New York lawmakers pass bill to create reparations commission

About four centuries ago, Europeans began to bring African slaves to what is now New York.

Slaves built lower Manhattan’s soaring Trinity Church. They built the wall for which Wall St. is named. They built the city’s prison and its hospital.

Slavery in New York would remain legal for 200 years. And today, its legacy has not been fully scrubbed.

In New York State, Black workers make about 74 cents for every dollar earned by white workers, according to federal Labor Department data. Racial gaps in educational attainment and health outcomes persist.

State lawmakers passed legislation Thursday that would launch a commission tasked with studying the after-effects of slavery in New York and making nonbinding recommendations on reparations.

In doing so, New York legislators followed in the footsteps of California, which created a reparations task force in 2020.

New York would be the second state with such a commission, according to the office of state Sen. James Sanders, the Queens Democrat who sponsored the measure.

“America’s original sin must be resolved,” Sanders said in an interview.

“What lingers from that period has to be dealt with, and thus reparations,” he said. “We are talking about a more perfect union.”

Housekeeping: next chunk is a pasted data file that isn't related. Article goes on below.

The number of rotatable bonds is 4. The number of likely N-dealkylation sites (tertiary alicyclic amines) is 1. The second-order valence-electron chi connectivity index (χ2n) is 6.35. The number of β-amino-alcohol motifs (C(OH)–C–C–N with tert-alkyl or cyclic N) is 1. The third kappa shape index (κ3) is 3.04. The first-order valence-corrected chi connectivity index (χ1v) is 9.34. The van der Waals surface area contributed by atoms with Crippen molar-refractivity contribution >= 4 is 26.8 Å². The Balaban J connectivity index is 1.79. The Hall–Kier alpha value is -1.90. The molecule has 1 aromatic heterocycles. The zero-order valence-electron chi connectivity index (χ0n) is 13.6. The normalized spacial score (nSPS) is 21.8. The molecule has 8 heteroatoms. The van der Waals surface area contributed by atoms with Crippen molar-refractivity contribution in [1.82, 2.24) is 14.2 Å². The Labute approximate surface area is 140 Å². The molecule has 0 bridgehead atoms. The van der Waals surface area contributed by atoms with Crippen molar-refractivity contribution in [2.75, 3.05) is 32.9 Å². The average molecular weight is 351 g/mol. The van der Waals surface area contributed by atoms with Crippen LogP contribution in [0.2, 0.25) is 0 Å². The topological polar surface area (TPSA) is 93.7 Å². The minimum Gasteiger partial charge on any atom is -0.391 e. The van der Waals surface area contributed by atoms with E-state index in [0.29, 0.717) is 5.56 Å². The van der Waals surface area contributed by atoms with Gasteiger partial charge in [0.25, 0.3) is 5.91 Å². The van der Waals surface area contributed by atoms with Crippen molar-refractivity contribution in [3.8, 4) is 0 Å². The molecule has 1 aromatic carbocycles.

The bill calls for a commission with nine members: three appointed by the governor, three by the Assembly and three by the Senate.

It instructs the commission to report its findings and recommendations within a year of the launch of its work.

The legislation passed 41 to 21 in the Senate and 106 to 41 in the Assembly.

A spokesman for Gov. Kathy Hochul, Avi Small, said Friday that the governor would review the bill.

Most Americans oppose reparations for the descendants of slaves, according to polling by the Pew Research Center. In a 2021 Pew survey, 77% of Black voters supported reparations, and 80% of white voters opposed them.

Sanders said he has faith that “the children of Samuel Adams, the children of Tom Paine can meet with the children of Martin Luther King and the children of Sojourner Truth and Harriet Tubman and make sure that we move the American experiment forward.”